“Migrants from Africa and the Middle East have found shelter there in their journey towards a better life.”

Just recently, an anti-Semitic graffiti scrawled the walls of a synagogue in Seattle, saying the Holocaust is “fake history”.

The legacy of the Shoa (Hebrew word for the Holocaust) is essential in learning from the past, from the stories of thousands who escaped, suffered and fought for their right to express their beliefs. Despite this, today we find ourselves witnessing events that are completely different in motives and modalities, but whose final outcomes are all too similar: devastating genocides, thousands of refugees escaping persecutions and destructions, not to mention racism, anti-Muslim and anti-Semitism rhetoric. This leads to a question: what have we learned so far and does the Shoah legacy’s apply to the world of today?

The IPF spoke to Milo Hasbani, one of the presidents of the Jewish Community in Milan to see what relevance the Holocaust has in today’s unfolding events. The community has a strong connection in the city, with an online website called Mosaico and the periodic publication ‘Bollettino della Comunita’ Ebraica’ being at the core of its activities.

Milo said the community has accepted several invitations from the City Angels Association to set up banks for food, clothes, toys and hygiene products to help refugees stranded in the Milan’s central train station.

Welcoming refugees into Milan

According to Milo, City Angels has always been at the frontline in assisting people needing medical care, providing food to the homeless and helping them integrate in the community. The community has been featured in the media for welcoming a group of refugees in Milan’s Shoah Memorial. Migrants from Africa and the Middle East have found shelter there in their journey towards a better life.

“Platform 21 of the Shoa Memorial has this year hosted […] refugees from Ethiopia and Syria, giving them a bed to sleep on, hot meals and the chance to take a nice shower.”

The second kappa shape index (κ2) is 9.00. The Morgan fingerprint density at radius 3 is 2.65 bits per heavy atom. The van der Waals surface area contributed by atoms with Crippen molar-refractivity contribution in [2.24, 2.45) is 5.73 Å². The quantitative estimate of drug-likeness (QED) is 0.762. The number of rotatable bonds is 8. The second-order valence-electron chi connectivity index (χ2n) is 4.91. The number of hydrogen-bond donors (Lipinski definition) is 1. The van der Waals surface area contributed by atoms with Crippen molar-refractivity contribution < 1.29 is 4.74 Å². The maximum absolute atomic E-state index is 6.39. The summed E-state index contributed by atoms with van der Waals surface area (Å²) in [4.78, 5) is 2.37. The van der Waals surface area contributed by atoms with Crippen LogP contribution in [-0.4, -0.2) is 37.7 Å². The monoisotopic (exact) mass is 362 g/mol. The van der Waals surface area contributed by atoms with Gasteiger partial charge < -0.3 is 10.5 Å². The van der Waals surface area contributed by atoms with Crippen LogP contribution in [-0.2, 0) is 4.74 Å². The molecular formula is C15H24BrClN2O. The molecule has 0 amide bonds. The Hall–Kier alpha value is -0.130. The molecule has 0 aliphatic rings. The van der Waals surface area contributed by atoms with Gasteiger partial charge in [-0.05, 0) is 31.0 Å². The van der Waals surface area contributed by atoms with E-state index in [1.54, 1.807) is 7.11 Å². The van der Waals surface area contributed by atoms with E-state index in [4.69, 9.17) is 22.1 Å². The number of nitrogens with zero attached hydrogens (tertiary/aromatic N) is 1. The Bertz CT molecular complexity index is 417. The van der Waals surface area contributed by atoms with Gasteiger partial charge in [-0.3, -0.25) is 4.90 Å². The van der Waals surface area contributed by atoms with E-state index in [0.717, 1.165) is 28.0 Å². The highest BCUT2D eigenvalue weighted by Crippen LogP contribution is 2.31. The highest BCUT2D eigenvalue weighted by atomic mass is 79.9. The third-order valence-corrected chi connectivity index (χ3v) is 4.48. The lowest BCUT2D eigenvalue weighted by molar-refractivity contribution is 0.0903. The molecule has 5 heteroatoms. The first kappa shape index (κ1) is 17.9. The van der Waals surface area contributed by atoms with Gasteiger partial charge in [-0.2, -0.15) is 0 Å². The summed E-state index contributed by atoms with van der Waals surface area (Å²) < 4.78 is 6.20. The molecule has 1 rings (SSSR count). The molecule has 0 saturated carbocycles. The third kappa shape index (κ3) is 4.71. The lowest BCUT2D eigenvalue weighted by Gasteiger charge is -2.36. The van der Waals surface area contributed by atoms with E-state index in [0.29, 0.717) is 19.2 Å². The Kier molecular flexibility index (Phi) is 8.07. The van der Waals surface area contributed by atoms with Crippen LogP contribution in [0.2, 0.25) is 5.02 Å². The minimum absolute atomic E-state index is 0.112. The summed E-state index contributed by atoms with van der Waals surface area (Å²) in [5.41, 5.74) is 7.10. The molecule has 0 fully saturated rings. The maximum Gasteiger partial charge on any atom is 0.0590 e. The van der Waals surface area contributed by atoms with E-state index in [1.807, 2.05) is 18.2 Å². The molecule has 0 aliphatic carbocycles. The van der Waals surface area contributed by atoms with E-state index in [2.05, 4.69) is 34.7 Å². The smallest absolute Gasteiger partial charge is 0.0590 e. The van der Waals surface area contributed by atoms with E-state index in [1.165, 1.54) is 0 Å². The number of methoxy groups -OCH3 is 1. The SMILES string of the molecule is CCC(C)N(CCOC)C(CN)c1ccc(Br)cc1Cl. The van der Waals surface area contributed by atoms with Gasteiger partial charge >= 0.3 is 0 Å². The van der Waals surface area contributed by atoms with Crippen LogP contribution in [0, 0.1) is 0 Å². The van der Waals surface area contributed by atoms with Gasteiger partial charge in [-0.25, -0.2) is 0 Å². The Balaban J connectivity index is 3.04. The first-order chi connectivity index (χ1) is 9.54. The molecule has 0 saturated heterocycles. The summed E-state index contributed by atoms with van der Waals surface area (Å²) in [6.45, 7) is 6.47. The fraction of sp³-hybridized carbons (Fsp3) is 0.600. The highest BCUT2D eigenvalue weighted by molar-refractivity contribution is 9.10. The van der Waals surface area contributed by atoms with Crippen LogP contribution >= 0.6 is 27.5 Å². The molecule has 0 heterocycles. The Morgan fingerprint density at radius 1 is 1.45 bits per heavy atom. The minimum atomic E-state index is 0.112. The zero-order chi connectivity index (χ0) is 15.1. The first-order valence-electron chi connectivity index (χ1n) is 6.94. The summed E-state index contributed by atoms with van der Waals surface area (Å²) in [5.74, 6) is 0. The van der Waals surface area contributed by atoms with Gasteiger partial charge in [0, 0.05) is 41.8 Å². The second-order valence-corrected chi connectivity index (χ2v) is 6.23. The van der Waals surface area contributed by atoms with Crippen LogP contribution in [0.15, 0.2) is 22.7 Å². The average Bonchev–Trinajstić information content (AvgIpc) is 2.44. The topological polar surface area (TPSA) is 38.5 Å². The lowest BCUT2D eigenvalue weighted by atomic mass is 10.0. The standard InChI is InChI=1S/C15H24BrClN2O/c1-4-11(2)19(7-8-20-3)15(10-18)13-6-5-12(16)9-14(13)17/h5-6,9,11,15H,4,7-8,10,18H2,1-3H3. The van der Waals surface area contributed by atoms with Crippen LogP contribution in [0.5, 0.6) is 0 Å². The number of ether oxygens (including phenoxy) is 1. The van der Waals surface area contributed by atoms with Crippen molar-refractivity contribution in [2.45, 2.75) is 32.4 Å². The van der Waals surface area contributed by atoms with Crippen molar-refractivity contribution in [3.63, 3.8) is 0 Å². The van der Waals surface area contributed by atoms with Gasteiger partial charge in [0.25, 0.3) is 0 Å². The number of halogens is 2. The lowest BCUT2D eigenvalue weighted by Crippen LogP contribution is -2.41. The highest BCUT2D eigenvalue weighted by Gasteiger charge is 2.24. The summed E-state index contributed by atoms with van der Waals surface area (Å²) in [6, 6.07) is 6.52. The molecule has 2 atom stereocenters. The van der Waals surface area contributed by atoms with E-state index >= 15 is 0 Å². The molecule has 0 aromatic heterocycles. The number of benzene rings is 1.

Up to 2,500 people have been accommodated in the memorial site. While this might look like a small number compared to the millions who have been pictured fleeing war-torn areas and destruction – indeed, according to the Intrenational Organisation for Migration (IOM), 2016 has seen 306,401 new arrivals on the coast of Italy, Greece and Spain, with up to 7,509 fatalities reported- the initiative by the Jewish community in Milan still represents an important sign of understanding between people, which is what we need today in the chaotic political and historical frame we are living in.

“We are very keen on helping refugees who have arrived in Italy from war-torn countries or who have fled for political reasons, as many of our community members have found themselves in the same situation years ago. We know what it is like to leave everything and start from scratch.”

Comparing the Holocaust to the refugee crisis

Likening the Shoah to other historical events is frequent, but we need to be cautious in drawing such a comparison. The Holocaust happened in a very particular context- that of Nazi Germany. Specific reasons led to that event in history, just as specific conditions are behind the humanitarian crisis today.

However, what is essential to notice is that, although political and cultural dynamics have changed completely, we are still debating over genocides, mass migration from conflict zones and persecutions on minority groups. They are different historical moments and political frameworks but the outcome stays unvaried: masses of people suffering and escaping destruction.

Remembering the Holocaust in today’s events

We talk about memory and remembrance, but we are still witnessing one of largest humanitarian crisis of all times.

Remembrance means being able to address and defeat episodes like the Seattle scrawling, and being able to open our doors to understanding, and to make an effective step forward to fight the raise of nationalism and right-wing extremist movement.

So while the target may have changed throughout the years, the effect remains that of many people suffering for a world that fails to remember.

From here the question: What does it really mean to “remember”? And are we really capable of learning from the events that have destroyed history?